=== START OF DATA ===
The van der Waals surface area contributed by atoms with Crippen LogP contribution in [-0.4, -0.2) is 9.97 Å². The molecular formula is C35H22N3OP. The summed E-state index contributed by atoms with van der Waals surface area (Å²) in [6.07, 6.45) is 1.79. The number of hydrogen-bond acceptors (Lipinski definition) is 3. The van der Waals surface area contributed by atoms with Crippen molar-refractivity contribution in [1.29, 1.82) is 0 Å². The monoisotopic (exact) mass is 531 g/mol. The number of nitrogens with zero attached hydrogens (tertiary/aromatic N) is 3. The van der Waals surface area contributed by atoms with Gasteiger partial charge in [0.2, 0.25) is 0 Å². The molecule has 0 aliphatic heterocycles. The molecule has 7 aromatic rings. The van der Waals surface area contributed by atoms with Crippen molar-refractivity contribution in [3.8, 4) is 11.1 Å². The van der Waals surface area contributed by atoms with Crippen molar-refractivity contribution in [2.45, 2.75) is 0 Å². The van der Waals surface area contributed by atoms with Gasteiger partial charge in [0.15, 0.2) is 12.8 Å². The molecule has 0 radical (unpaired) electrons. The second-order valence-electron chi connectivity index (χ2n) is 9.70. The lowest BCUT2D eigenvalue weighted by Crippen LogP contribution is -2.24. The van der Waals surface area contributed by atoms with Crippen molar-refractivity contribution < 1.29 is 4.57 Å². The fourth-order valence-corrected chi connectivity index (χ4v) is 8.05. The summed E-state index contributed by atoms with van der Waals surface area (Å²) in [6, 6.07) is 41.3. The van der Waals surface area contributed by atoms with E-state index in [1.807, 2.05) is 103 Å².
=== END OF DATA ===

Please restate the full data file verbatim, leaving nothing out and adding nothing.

The van der Waals surface area contributed by atoms with Crippen LogP contribution in [-0.4, -0.2) is 9.97 Å². The molecular formula is C35H22N3OP. The summed E-state index contributed by atoms with van der Waals surface area (Å²) in [6.07, 6.45) is 1.79. The number of hydrogen-bond acceptors (Lipinski definition) is 3. The van der Waals surface area contributed by atoms with Crippen molar-refractivity contribution in [1.29, 1.82) is 0 Å². The monoisotopic (exact) mass is 531 g/mol. The number of nitrogens with zero attached hydrogens (tertiary/aromatic N) is 3. The van der Waals surface area contributed by atoms with Gasteiger partial charge in [0.2, 0.25) is 0 Å². The molecule has 0 aliphatic heterocycles. The molecule has 7 aromatic rings. The van der Waals surface area contributed by atoms with Crippen molar-refractivity contribution in [3.8, 4) is 11.1 Å². The van der Waals surface area contributed by atoms with Crippen molar-refractivity contribution in [2.45, 2.75) is 0 Å². The van der Waals surface area contributed by atoms with Gasteiger partial charge in [0.15, 0.2) is 12.8 Å². The molecule has 0 radical (unpaired) electrons. The second-order valence-electron chi connectivity index (χ2n) is 9.70. The lowest BCUT2D eigenvalue weighted by Crippen LogP contribution is -2.24. The van der Waals surface area contributed by atoms with Crippen molar-refractivity contribution < 1.29 is 4.57 Å². The fourth-order valence-corrected chi connectivity index (χ4v) is 8.05. The summed E-state index contributed by atoms with van der Waals surface area (Å²) in [6, 6.07) is 41.3. The van der Waals surface area contributed by atoms with E-state index in [1.807, 2.05) is 103 Å².